As a knitter myself, I was interested to see the use of crafts to further our understanding of the main female characters.  As mentioned before, Frances knits.  Knitting, in the era, would have been a middle-class craft, used to create usable clothing for the members of the family.  Knitting was no hobby here; it was a necessary skill to keep the family warm.  Emma however, embroiders.  Embroidery was an upper-class craft, used to create pieces of art.  It was a hobby - an occupation for a woman who had no real work.  The lower-class Emma has risen to the position of having no need to work, while Frances remains the middle-class housewife, despite her husband's rise in status.

I close with a trailer for the film:

Monday, April 14, 2014

Joan Joins an Army

In 1931, a legendary film partnership began.  Joan Crawford and Clark Gable appeared together for the first time in Laughing Sinners, a pre-code romance.  We meet Ivy 'Bunny' Stevens (Crawford) in love - with Howard 'Howdy' Palmer (Neil Hamilton), a traveling salesman.  It's quite clear that the two are lovers, and that Howdy has promised to marry Ivy (or Bunny, as he calls her).  But while marriage IS on his mind, it's not marriage with her.  He has decided to marry the boss' daughter, and coward that he is, he runs away, leaving her a note about his intentions.  Some time later, Ivy tries to commit suicide, but is stopped by Carl Loomis (Clark Gable).  Carl, a Salvation Army worker, encourages her to leave her current life, and become a part of his world.  Giving to others, he feels, is what helped him to recover from the pains of a world that nearly destroyed him.  Within a short time, Ivy too has become part of the Salvation Army.  But then Howdy returns.

That this film is from the pre-code era is instantly apparent.  Ivy and Howdy are obviously having an affair; and a one-night stand is neither condoned nor condemned.  And all that is required for forgiveness to happen is honesty on the part of the parties involved, and a true attempt at repentance.  Because of Gable's forthrightness, Carl is shown as sympathetic and forgiving - not preachy.  He truly believes you can always restart your life, and his talks center on living  life squarely.  God is not brought into the equation.  Relatively speaking, the part of Carl is a small one, and we would have liked to have seen more of him.  Gable gets third billing in the film - behind Neil Hamilton, and Crawford (whose name is above the title). By the time he films Sporting Blood that same year, he has begun to be listed first; by the following year, his name is routinely above the title.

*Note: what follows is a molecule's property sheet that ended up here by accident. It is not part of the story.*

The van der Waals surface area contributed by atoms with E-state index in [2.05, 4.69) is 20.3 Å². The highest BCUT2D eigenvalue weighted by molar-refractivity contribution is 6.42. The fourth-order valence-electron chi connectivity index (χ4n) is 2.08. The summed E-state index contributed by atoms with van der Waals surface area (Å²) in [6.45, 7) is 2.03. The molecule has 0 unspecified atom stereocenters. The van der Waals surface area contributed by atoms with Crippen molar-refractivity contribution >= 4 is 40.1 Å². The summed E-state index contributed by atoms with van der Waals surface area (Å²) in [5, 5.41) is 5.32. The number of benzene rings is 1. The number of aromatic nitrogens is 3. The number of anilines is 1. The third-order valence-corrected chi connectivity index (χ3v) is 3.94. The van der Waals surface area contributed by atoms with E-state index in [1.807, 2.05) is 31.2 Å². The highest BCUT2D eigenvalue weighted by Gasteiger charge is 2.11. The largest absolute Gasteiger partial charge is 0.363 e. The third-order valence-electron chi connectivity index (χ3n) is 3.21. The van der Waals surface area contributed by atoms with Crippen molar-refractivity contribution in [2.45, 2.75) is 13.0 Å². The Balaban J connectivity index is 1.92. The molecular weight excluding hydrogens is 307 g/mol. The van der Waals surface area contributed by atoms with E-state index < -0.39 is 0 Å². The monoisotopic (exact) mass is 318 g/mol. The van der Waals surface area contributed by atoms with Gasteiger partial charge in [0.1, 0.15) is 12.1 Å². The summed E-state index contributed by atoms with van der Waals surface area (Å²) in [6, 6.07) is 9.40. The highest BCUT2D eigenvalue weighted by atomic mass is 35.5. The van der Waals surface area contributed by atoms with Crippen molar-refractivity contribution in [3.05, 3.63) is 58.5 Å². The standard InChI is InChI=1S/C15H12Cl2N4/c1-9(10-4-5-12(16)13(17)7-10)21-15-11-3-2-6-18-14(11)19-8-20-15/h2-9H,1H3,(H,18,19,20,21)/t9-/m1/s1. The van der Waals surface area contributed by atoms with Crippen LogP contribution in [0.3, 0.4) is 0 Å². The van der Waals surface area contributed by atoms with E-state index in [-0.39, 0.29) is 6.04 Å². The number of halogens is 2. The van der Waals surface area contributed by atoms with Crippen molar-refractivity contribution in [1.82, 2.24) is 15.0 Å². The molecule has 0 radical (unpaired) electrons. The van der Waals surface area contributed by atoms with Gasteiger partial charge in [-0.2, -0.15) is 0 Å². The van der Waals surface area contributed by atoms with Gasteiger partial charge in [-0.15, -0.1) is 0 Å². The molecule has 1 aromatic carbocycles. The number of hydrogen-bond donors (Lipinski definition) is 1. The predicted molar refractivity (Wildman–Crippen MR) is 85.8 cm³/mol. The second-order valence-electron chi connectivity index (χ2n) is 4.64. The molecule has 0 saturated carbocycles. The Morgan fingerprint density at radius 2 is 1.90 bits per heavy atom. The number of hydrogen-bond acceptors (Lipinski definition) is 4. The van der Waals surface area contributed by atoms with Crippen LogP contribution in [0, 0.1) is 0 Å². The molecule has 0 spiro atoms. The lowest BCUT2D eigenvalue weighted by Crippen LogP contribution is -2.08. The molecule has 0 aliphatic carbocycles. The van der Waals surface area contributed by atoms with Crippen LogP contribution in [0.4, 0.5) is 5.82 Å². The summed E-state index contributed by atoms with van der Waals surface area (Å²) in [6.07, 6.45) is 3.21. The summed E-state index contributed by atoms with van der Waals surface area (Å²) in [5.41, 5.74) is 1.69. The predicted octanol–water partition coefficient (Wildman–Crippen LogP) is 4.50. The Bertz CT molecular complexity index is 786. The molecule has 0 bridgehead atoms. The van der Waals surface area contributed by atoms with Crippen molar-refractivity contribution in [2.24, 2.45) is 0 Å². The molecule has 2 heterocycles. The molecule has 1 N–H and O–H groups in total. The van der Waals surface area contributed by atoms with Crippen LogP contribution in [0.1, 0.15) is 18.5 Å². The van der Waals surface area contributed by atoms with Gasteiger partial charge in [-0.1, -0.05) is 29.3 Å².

The Salvation Army is portrayed positively; and again, there is little emphasis on the religious aspects of the organization.  Rather, it is shown as a means of helping people get through difficult times in their lives. The Great Depression, which was still severely impacting the lives of Americans in 1931 is a major focus of the film.  Helping your fellow man is the means of both ending the Depression, and finding inner salvation.

As always, much of our conversation focused on Joan Crawford. She is so exquisitely  beautiful in this film, and her portrayal of Ivy is spot on.  Crawford manages to touch gently on the dilemma faced by her character, and to make her likeable and sympathetic.   Though her reformation requires that Ivy quit her job, she is never condemned for working in what appears to be a speakeasy.